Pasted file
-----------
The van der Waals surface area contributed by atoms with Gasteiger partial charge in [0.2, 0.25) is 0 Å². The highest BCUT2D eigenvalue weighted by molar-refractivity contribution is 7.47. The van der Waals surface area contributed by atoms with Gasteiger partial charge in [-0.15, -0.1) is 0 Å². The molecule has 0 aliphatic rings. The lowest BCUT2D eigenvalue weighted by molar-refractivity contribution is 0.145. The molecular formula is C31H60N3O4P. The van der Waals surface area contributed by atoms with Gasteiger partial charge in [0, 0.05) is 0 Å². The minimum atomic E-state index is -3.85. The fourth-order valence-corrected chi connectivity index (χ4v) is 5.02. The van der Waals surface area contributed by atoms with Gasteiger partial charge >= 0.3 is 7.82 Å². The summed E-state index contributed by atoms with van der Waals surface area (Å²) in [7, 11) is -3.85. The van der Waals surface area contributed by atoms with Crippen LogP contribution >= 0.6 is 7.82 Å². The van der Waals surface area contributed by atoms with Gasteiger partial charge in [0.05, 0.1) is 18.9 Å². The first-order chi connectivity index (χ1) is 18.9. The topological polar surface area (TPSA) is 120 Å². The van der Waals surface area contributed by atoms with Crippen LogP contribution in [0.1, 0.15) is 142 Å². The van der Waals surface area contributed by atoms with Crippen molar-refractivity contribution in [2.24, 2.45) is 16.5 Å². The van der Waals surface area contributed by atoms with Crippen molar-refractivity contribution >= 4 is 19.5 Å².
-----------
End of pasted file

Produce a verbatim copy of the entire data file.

The van der Waals surface area contributed by atoms with Gasteiger partial charge in [0.2, 0.25) is 0 Å². The highest BCUT2D eigenvalue weighted by molar-refractivity contribution is 7.47. The van der Waals surface area contributed by atoms with Gasteiger partial charge in [-0.15, -0.1) is 0 Å². The molecule has 0 aliphatic rings. The lowest BCUT2D eigenvalue weighted by molar-refractivity contribution is 0.145. The molecular formula is C31H60N3O4P. The van der Waals surface area contributed by atoms with Gasteiger partial charge in [0, 0.05) is 0 Å². The minimum atomic E-state index is -3.85. The fourth-order valence-corrected chi connectivity index (χ4v) is 5.02. The van der Waals surface area contributed by atoms with Gasteiger partial charge >= 0.3 is 7.82 Å². The summed E-state index contributed by atoms with van der Waals surface area (Å²) in [7, 11) is -3.85. The van der Waals surface area contributed by atoms with Crippen LogP contribution >= 0.6 is 7.82 Å². The van der Waals surface area contributed by atoms with Gasteiger partial charge in [0.05, 0.1) is 18.9 Å². The first-order chi connectivity index (χ1) is 18.9. The topological polar surface area (TPSA) is 120 Å². The van der Waals surface area contributed by atoms with Crippen LogP contribution in [0.1, 0.15) is 142 Å². The van der Waals surface area contributed by atoms with Crippen molar-refractivity contribution in [2.24, 2.45) is 16.5 Å². The van der Waals surface area contributed by atoms with Crippen molar-refractivity contribution >= 4 is 19.5 Å².